Everyone knows I love a good old cup of tea. I usually have 2 cups of tea with my breakfast, one mid-morning and a couple in the afternoon. Once I get home from work and finally get the chance to put my feet up, I have more tea. I enjoy quite a few cups of tea every day, I love tea!
In order to introduce me to the distinctive taste of Kenyan Teas I was sent two delicious teas and discover what’s truly at the heart of a good cuppa. I was sent Kenyan teas, black and green. Sainsbury’s Taste the Difference Kenyan Fairtrade Fine Tea and Jani green tea directly from Kenya.
Kenya is a country famed for its long distance runners, just look at this year’s London Marathon winners. But that’s not the only impressive export from this beautiful East African country. Did you know that thanks to Kenya’s perfect climate along the Rift Valley, the country provides nearly 53% of the tea leaves we Brits drink in our daily cuppa?
Tea has been grown in Kenya since 1903 and quickly thrived thanks to the growing conditions, climate and altitude. Tea is grown in both large plantations and smallholdings across 180,000 hectares with production reaching up to 390 million kilos per year. Today Kenya is the largest producer of tea in Africa and one of the world’s largest black tea producers.Kenya tea has been proved to have higher levels of antioxidants compared to teas produced in other parts of the world.
After researching about Kenyan tea, I was keen to try it and I wasn’t disappointed.
Sainsbury’s Taste the Difference Kenyan Fairtrade Fine Tea (RRP £1.29 for 125g) is grown in fair-trade tea gardens in the Kenyan highlands where the climate and altitude produce this fine tea with a full flavour. Loose tea is a great alternative to standard tea bags. You only need to brew it for 3 to 5 minutes to enjoy the true flavour and quality of the tea. It makes a wonderful cup of tea and I really enjoyed it!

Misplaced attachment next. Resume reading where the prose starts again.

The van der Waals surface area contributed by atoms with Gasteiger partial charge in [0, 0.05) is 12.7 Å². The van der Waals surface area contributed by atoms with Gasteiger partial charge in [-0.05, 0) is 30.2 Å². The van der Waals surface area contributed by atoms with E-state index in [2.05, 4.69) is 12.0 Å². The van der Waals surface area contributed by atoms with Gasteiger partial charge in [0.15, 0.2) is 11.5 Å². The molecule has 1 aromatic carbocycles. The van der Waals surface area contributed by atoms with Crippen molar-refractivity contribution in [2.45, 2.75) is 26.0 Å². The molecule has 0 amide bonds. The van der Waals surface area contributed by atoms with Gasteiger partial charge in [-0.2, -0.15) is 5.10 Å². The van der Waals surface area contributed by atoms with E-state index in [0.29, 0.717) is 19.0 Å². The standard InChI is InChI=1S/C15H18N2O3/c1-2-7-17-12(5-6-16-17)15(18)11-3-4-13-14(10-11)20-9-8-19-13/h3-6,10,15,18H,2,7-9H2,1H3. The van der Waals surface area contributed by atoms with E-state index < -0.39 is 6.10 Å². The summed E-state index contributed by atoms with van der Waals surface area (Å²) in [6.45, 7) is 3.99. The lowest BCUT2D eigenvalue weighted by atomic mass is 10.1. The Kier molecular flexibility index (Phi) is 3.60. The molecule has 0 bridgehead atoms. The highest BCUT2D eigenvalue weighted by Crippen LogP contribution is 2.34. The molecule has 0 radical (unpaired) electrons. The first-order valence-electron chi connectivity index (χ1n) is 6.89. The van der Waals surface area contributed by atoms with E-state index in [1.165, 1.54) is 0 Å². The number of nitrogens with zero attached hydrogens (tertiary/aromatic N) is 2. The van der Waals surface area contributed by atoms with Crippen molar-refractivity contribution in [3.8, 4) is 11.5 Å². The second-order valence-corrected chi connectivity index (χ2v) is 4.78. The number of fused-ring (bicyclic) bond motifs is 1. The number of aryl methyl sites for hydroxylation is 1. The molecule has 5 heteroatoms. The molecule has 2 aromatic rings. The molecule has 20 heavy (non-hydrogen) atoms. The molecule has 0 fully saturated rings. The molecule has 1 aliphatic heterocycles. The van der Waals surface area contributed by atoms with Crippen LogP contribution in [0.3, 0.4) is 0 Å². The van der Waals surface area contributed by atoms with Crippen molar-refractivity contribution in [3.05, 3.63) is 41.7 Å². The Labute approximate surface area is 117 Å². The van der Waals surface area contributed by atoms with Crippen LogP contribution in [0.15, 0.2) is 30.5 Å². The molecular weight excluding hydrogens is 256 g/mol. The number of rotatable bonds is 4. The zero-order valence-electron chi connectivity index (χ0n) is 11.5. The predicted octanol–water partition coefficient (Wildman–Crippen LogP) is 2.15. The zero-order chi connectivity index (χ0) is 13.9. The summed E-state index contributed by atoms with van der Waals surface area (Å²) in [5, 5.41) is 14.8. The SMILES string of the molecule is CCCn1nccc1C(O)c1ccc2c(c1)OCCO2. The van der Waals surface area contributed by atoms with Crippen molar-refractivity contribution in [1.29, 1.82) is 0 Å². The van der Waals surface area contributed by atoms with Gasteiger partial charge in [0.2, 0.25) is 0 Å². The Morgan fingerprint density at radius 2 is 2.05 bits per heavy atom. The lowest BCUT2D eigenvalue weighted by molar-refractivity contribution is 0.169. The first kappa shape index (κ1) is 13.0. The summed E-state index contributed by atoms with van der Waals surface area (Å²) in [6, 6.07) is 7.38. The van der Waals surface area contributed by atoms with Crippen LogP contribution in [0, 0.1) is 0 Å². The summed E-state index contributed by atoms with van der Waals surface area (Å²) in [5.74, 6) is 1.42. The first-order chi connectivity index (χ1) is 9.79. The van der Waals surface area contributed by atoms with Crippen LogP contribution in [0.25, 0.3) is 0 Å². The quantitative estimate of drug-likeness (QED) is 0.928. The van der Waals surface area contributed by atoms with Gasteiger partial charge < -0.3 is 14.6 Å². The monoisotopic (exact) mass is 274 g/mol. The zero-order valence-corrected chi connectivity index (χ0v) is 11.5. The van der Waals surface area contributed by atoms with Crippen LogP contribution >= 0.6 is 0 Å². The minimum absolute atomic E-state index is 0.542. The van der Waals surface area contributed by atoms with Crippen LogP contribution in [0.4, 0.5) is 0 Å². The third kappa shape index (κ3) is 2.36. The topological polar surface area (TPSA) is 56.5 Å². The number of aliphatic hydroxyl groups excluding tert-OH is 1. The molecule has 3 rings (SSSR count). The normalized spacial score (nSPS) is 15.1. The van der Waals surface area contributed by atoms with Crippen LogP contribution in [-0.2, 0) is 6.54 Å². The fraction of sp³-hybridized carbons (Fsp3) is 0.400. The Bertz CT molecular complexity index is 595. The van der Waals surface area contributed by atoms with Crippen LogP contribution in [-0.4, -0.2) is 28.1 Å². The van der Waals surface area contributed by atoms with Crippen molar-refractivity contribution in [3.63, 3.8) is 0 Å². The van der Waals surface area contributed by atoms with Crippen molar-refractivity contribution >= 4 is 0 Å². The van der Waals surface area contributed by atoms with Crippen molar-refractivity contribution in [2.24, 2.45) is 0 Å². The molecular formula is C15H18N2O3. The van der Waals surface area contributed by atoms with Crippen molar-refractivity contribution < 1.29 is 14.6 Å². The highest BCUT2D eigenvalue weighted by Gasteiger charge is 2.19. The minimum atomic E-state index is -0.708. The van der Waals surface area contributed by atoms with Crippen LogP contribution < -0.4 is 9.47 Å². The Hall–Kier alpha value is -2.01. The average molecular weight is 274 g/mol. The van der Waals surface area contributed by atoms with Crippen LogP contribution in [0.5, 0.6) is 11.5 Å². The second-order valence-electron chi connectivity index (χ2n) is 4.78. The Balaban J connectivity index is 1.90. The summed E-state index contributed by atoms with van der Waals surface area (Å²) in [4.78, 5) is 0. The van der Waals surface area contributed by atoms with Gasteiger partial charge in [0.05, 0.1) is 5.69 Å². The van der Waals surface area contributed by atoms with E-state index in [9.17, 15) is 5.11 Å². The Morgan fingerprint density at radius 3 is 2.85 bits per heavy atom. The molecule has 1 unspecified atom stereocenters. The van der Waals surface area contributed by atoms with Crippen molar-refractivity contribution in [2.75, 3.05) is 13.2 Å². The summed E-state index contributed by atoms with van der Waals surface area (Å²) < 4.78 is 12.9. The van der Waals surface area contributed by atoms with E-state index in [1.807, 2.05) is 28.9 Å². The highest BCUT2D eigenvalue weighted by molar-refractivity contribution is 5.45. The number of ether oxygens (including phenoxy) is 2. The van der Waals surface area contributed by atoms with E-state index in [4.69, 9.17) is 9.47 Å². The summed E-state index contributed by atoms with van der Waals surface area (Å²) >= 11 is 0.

Kenyan Tea is at the heart of many of Britain’s favourite teas blends making up the 165 million cups of tea we drink each and every day in the UK. As we approach a Summer of British celebration, we’ve no doubt there’ll be more tea consumed than ever before, so here’s a few reasons it should be Kenyan tea you’re drinking:
Her Majesty the Queen was visiting Kenya on the day she ascended to the throne – 6th February 1952. It’s remained a popular spot with the Royals, as it was also where Prince William and Kate Middleton got engaged in 2010.
Of the 78 Olympic medals Kenya has won since 1964, 69 were for athletics running events. With the exception of 2010, a Kenyan runner has won the men’s London Marathon every year since 2004. This year Wilson Kipsang was only four seconds behind the course record. Kenyan tea is grown within the regions that nurture the top athletes. Kenyan tea is uniquely refreshing and 100% disease and pest free.
Although I usually drink black tea, I really enjoyed Jani green tea directly from Kenya. It had a lovely flavour, however it was not overpowering. After only a few minutes, it changes from pale to a darker colour, and I could enjoy a refreshing green tea, great alternative to black tea. Unfortunately this green tea may not be on sale in the UK, however you could buy Kenyan green tea from Williamson Tea and specialist independent tea shops.
For more information regarding Kenyan teas, you might want to visit KTDA website, which is the Kenyan Tea Development Authority who undertake a lot of research and regulation of the tea industry in Kenya.
Besides Sainsbury’s, you could purchase Kenyan tea from M&S, the Pure Origin Kenyan tea bags come from Iriaini co-operative. Lahloo One of the largest ranges of Kenyan tea, including Grandpa’s Anytime Tea, a top-quality strong black traditional brew, and White Whisper, an unusual white tea. The Gilded Teapot Kenya Kaimosi, a malty tea with low enough tannins to drink with or without milk.
If you enjoy a good old cup of tea and would like to experience high quality tea and distinctive flavour, you should try Kenyan tea. Highly recommended black and green Kenyan teas!
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